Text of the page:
April 26, 1996
A weekly feature provided by scientists at the Hawaiian Volcano Observatory.
How Calderas Form
Visitors to Hawaii Volcanoes National Park are treated to spectacular views of Kilauea caldera and Halema'uma'u pit crater from the many summit overlooks. The caldera, the most imposing geologic feature on the summit, has a diameter of 2 by 3 miles and is about 400 feet deep. Others who make the long trek to the summit of Mauna Loa can peer into a caldera called Moku'aweoweo that is similar in size and depth to Kilauea caldera. Large craters such as these are often found at the summits of volcanoes. The smaller and more numerous pit craters pock the summits and rift zones. Calderas and pit craters form above a collapsed, or partially collapsed, magma chamber after a large eruption. The surface area and volume of the crater corresponds to the cross sectional area and volume loss of the collapsed magma chamber. The process that creates a caldera or pit crater can be demonstrated with a simple experiment.
In the experiment, we inflate and deflate a balloon buried in a box of flour. The flour represents the Earth and the balloon a magma chamber. As the balloon deflates, a crater will form in the flour. (Instructions are given in the illustration.)
Carefully examine the flour crater and the surrounding "ground." Like a real caldera, it has steep cliffs. The "ground" slopes away from the crater and is riddled with ring fractures. Try making different-sized calderas and calderas within calderas. What happens to your crater when you shake the box?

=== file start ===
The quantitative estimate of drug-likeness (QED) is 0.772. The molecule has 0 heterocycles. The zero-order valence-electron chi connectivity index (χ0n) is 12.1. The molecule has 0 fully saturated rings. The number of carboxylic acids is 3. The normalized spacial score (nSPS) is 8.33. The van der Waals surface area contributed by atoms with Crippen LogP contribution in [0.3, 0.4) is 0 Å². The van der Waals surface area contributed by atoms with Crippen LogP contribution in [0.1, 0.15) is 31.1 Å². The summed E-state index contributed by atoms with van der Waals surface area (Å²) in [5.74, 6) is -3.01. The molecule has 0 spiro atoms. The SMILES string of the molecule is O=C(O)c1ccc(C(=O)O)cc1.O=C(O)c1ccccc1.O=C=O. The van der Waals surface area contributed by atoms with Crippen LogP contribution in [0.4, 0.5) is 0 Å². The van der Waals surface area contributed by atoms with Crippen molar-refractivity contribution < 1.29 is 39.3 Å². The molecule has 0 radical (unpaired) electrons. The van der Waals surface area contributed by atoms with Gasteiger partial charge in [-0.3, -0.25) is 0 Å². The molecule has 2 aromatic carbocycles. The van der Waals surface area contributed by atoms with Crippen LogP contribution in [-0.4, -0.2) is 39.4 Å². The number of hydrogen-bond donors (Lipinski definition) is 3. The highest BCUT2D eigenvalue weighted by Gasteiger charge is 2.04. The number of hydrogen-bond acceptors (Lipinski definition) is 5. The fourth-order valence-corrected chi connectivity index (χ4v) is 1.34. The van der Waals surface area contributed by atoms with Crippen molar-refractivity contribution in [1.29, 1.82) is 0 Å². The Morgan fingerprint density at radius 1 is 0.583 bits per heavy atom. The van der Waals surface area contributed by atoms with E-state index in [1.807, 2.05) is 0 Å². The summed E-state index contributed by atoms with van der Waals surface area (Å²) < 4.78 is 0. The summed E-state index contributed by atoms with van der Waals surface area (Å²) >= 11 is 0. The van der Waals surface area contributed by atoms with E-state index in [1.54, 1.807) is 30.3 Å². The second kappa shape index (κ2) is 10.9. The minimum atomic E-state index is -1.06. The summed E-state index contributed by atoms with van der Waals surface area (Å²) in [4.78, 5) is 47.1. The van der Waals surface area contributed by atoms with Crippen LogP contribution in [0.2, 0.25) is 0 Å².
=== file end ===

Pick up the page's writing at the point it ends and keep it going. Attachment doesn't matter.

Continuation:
Real calderas are constantly changing. In the 1800s, Kilauea caldera was several hundred feet deeper than it is now. Summit eruptions have filled it to its current level. Since 1983, the center of the caldera has been slowly subsiding at a rate of about one-third of a foot per year because the ongoing eruption at Pu'u O'o is draining the summit magma chamber. The walls of the calderas are steep and unstable, and landslides can occur at any time. Numerous landslides often accompany strong earthquakes. If you try this experiment, I am sure that the next time you see a caldera, you will understand how it was created.
The current eruption of Kilauea continues unabated, with ocean entries at Kamokuna, Kamoamoa and Lae'apuki. The new observation area opened by the National Park Service at the end of the Chain of Craters road allows visitors a better and closer view of the spectacular lava flow activity.
One earthquake was felt during the past week. A magnitude 2.6 temblor located 4 miles south of Honokaa was reported felt at 8:07 p.m. on April 20 by residents of Pa'auilo and Honoka'a. It originated from a depth of 20 miles. No damage was reported as a result of the earthquake.
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